Previously (not so much now), I used to write and talk a lot about work, not your common or garden variety, but something that connected soul with role — a term I first heard Parker J. Palmer describe in one of his many interviews.
But, seriously, who was I kidding?
How many people see work like that?
None, I’d wager. It’s all — and I mean all — about the money.
Always has been. Always will be.
There are, of course, people who can disprove my theory but I’ve not met them. In fact, one of the reasons I stopped networking was because (inter alia) I was fed up with people reciting the same story about their jobs, bosses or the companies they worked for — sorry ladies and gents.
It wasn’t as if I simply spouted Parker’s line without more: I shared my investigation of companies that seemed to offer something different or better, but given that I was only reporting on these things, it always felt a little hollow. I also tried, in my short-lived CEO role, to change the ‘work’ mood music, but I was bedevilled by the naysaying partners who thought it too woo woo, too off beam and too risky apropos the billing, and so I never got the traction that I’d hoped for.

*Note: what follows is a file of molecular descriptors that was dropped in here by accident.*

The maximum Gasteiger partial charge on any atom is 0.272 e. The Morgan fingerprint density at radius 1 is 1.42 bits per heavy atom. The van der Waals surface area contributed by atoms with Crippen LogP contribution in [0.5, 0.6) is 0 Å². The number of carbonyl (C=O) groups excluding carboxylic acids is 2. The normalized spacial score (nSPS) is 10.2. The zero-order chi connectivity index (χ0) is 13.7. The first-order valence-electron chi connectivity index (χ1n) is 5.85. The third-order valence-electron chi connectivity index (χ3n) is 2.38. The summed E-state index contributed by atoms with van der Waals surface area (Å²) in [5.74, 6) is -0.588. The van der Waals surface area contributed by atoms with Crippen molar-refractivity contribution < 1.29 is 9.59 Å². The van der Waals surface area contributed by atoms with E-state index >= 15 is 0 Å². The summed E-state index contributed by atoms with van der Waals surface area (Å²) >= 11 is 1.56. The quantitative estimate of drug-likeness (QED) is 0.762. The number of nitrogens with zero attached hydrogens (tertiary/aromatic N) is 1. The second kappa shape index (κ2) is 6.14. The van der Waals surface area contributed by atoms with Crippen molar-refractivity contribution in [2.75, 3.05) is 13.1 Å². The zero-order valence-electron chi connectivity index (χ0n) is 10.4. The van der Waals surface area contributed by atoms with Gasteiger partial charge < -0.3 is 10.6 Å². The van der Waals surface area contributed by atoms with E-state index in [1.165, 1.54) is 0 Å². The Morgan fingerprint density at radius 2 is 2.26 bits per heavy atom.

So that I’m not completely misunderstood, I’m not saying that there aren’t great places to work, but even that lustre eventually wears thin. I mean, there’s only so many ways to do and say the same thing.
Perhaps I’ve taken too much from David Graeber’s book, Bullshit Jobs, but I don’t think so. It’s not just a case of him hitting the zeitgeist gold, he’s simply describing a phenomenon that everyone has experienced, namely, so much of what we think is important is in fact total and unadulterated bullshit. And trust me, I’ve done my fair share of bullshit jobs: recruitment consultant, engineer, solicitor (not all parts of it) and management consultant.
Where does this leave me and you?
I don’t know.
The problem is, as much as I’d love to explore further the abject failure of leadership to offer something more meaningful to its staff, I know in my heart that trying to beat a drum for soulful work, looks seriously out of whack set against the current and unfolding climate calamity.
But then again, there’s another part of me in thrall to the idea that if only I could break through to our soul’s desires that that would translate into all of us doing something restorative of the earth. I realise there’s a jump there to assume that soulful work would equate to work qua the planet’s health but of the few people who I know doing soulful work — they all work for themselves — I’m convinced that a legion of workers following their call would be a lot better than people dragging their sorry arses to work every day doing work that doesn’t matter save for answering the moral imperative.